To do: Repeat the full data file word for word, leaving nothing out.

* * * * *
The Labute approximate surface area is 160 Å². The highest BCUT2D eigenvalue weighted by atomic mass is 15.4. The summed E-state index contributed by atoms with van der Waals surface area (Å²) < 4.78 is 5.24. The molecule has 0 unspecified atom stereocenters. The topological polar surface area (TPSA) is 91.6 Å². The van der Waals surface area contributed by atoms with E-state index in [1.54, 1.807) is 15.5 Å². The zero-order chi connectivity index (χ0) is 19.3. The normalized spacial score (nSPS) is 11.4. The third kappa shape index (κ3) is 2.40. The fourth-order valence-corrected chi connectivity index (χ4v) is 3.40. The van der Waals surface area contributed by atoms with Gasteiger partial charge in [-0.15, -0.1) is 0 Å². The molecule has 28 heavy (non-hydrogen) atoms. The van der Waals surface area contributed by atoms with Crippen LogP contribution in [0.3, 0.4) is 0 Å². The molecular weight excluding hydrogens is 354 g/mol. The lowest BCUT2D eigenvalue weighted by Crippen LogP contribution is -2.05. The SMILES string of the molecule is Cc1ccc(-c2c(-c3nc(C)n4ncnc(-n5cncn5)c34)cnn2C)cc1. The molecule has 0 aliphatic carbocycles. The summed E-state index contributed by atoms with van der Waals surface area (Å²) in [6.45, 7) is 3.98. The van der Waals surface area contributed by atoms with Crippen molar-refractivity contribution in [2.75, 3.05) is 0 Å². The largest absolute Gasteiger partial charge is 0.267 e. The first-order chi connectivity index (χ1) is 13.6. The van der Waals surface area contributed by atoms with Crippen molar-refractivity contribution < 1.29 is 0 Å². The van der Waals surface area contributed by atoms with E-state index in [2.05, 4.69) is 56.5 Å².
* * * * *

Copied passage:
The Labute approximate surface area is 160 Å². The highest BCUT2D eigenvalue weighted by atomic mass is 15.4. The summed E-state index contributed by atoms with van der Waals surface area (Å²) < 4.78 is 5.24. The molecule has 0 unspecified atom stereocenters. The topological polar surface area (TPSA) is 91.6 Å². The van der Waals surface area contributed by atoms with E-state index in [1.54, 1.807) is 15.5 Å². The zero-order chi connectivity index (χ0) is 19.3. The normalized spacial score (nSPS) is 11.4. The third kappa shape index (κ3) is 2.40. The fourth-order valence-corrected chi connectivity index (χ4v) is 3.40. The van der Waals surface area contributed by atoms with Gasteiger partial charge in [-0.15, -0.1) is 0 Å². The molecule has 28 heavy (non-hydrogen) atoms. The van der Waals surface area contributed by atoms with Crippen LogP contribution in [0.3, 0.4) is 0 Å². The molecular weight excluding hydrogens is 354 g/mol. The lowest BCUT2D eigenvalue weighted by Crippen LogP contribution is -2.05. The SMILES string of the molecule is Cc1ccc(-c2c(-c3nc(C)n4ncnc(-n5cncn5)c34)cnn2C)cc1. The molecule has 0 aliphatic carbocycles. The summed E-state index contributed by atoms with van der Waals surface area (Å²) in [6.45, 7) is 3.98. The van der Waals surface area contributed by atoms with Crippen molar-refractivity contribution in [2.75, 3.05) is 0 Å². The largest absolute Gasteiger partial charge is 0.267 e. The first-order chi connectivity index (χ1) is 13.6. The van der Waals surface area contributed by atoms with Crippen molar-refractivity contribution < 1.29 is 0 Å². The van der Waals surface area contributed by atoms with E-state index in [2.05, 4.69) is 56.5 Å².